Originally appeared on Grimy Goods.
Imaad Wasif often feels like he not of this world. His realm is not physical, though it is tangible. I had the opportunity to pose him some questions about his recent record, Great Eastern Sun, and his career in general to get a chance to understand him and the process behind his profoundly moving work. He shared insights on why he writes and records, his level of spirituality or lack thereof, and gives a glimpse of things to come; read an excerpt from the interview below.
How complete was Great Eastern Sun when it was shelved?
Imaad Wasif: It was the fragments of my damaged psyche that were the loose ends that kept me from releasing it at the time. When I was writing the album, it was completely cathartic, pulling me out a void. But in 2012, when all the tracks were mixed, I suddenly felt the weight of what I’d done and wanted to get as far off from it as possible. So I hid it away.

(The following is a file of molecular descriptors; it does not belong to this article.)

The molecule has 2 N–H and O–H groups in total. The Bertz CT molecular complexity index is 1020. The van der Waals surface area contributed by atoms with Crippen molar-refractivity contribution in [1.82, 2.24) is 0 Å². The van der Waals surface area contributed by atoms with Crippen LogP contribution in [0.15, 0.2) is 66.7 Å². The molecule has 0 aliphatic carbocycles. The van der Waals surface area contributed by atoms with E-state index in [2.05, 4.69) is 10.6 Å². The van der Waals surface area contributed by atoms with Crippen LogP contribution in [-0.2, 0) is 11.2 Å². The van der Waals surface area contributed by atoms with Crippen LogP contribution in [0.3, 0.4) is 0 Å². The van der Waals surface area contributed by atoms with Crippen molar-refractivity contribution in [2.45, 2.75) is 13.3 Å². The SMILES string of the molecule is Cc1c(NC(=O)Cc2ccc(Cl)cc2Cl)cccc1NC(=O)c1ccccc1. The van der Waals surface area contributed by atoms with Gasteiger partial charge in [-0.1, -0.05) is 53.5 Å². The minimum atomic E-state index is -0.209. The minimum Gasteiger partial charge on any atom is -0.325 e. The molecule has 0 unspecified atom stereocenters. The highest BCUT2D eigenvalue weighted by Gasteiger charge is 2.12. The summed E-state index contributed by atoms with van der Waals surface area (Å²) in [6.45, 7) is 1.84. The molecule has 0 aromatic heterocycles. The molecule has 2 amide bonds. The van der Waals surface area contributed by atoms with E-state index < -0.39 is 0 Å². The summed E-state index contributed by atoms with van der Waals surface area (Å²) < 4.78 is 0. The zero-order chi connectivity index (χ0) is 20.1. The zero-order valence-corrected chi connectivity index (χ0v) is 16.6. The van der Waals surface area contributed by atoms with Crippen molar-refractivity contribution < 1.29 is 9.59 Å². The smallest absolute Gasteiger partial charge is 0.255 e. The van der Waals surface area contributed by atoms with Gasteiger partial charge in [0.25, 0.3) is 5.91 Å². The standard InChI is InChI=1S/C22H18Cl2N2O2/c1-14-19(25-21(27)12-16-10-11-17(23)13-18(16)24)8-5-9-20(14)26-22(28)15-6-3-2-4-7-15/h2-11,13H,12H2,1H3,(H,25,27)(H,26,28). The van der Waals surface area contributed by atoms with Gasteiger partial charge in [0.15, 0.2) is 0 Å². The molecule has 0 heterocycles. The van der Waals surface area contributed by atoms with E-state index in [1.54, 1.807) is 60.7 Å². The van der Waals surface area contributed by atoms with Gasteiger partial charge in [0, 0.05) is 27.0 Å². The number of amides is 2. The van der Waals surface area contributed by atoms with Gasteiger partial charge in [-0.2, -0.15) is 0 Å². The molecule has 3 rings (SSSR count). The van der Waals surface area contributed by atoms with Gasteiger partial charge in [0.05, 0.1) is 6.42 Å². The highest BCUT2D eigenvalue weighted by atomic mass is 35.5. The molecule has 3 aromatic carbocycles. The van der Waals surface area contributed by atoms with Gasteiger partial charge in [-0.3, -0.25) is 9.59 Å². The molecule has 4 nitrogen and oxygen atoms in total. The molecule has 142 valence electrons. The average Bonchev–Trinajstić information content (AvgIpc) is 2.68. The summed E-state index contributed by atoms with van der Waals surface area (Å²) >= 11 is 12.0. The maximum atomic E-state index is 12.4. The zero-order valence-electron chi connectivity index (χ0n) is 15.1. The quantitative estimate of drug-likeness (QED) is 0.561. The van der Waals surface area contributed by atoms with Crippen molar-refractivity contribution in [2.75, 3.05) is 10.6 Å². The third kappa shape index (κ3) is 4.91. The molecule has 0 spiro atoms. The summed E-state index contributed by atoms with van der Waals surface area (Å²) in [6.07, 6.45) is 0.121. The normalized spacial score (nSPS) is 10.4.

The opening track, “God is Not a Mountain,” feels like a very distressed spiritual meeting. Can you tell us the origin of the song?
IW: When I was a child living out in the desert there was a huge mountain that someone had spray painted “GOD” on. We would drive past it and I literally thought that was God. It’s such a beautifully innocent idea, one that was shattered as I grew to explore the notion of the cosmic. The image has never left me. The song came much later when I was coping with a death and realized that there was something I could never understand about mortality and the transference of energy out of the body into parallel dimension and infinite circular time. It was an attempt to express that idea. “Though I am right here, you treat me like I’m gone/God is not a mountain/God is no one that you can see or feel/It’s like touching the sun.”